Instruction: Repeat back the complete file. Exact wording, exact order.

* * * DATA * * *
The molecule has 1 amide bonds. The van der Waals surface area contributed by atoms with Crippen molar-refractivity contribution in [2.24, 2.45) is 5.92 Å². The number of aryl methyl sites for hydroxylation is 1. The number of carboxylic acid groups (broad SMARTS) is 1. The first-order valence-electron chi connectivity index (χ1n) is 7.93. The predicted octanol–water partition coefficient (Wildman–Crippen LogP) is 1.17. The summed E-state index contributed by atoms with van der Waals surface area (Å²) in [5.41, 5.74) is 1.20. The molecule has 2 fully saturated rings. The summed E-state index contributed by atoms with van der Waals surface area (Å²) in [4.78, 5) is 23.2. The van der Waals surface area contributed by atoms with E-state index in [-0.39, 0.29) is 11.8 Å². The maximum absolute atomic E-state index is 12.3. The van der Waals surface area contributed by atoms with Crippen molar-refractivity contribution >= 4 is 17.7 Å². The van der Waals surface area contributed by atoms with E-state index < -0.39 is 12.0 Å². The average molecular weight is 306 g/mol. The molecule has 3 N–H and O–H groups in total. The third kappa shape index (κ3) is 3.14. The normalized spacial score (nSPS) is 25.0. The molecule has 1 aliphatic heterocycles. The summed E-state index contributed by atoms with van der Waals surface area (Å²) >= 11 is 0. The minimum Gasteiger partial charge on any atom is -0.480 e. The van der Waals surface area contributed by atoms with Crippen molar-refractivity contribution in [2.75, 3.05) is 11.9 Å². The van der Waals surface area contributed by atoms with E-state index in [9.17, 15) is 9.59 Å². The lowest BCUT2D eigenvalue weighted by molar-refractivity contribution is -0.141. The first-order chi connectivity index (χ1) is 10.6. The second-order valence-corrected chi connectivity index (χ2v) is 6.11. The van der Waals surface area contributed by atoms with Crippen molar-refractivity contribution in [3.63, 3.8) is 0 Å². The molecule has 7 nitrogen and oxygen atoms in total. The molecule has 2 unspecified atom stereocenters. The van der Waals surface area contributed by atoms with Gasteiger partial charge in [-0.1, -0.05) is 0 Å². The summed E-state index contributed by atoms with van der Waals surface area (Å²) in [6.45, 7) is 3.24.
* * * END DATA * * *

The molecule has 1 amide bonds. The van der Waals surface area contributed by atoms with Crippen molar-refractivity contribution in [2.24, 2.45) is 5.92 Å². The number of aryl methyl sites for hydroxylation is 1. The number of carboxylic acid groups (broad SMARTS) is 1. The first-order valence-electron chi connectivity index (χ1n) is 7.93. The predicted octanol–water partition coefficient (Wildman–Crippen LogP) is 1.17. The summed E-state index contributed by atoms with van der Waals surface area (Å²) in [5.41, 5.74) is 1.20. The molecule has 2 fully saturated rings. The summed E-state index contributed by atoms with van der Waals surface area (Å²) in [4.78, 5) is 23.2. The van der Waals surface area contributed by atoms with E-state index in [-0.39, 0.29) is 11.8 Å². The maximum absolute atomic E-state index is 12.3. The van der Waals surface area contributed by atoms with Crippen molar-refractivity contribution >= 4 is 17.7 Å². The van der Waals surface area contributed by atoms with E-state index < -0.39 is 12.0 Å². The average molecular weight is 306 g/mol. The molecule has 3 N–H and O–H groups in total. The third kappa shape index (κ3) is 3.14. The normalized spacial score (nSPS) is 25.0. The molecule has 1 aliphatic heterocycles. The summed E-state index contributed by atoms with van der Waals surface area (Å²) >= 11 is 0. The minimum Gasteiger partial charge on any atom is -0.480 e. The van der Waals surface area contributed by atoms with Crippen molar-refractivity contribution in [2.75, 3.05) is 11.9 Å². The van der Waals surface area contributed by atoms with E-state index in [9.17, 15) is 9.59 Å². The lowest BCUT2D eigenvalue weighted by molar-refractivity contribution is -0.141. The first-order chi connectivity index (χ1) is 10.6. The second-order valence-corrected chi connectivity index (χ2v) is 6.11. The van der Waals surface area contributed by atoms with Crippen molar-refractivity contribution in [3.63, 3.8) is 0 Å². The molecule has 7 nitrogen and oxygen atoms in total. The molecule has 2 unspecified atom stereocenters. The van der Waals surface area contributed by atoms with Gasteiger partial charge in [-0.1, -0.05) is 0 Å². The summed E-state index contributed by atoms with van der Waals surface area (Å²) in [6.45, 7) is 3.24.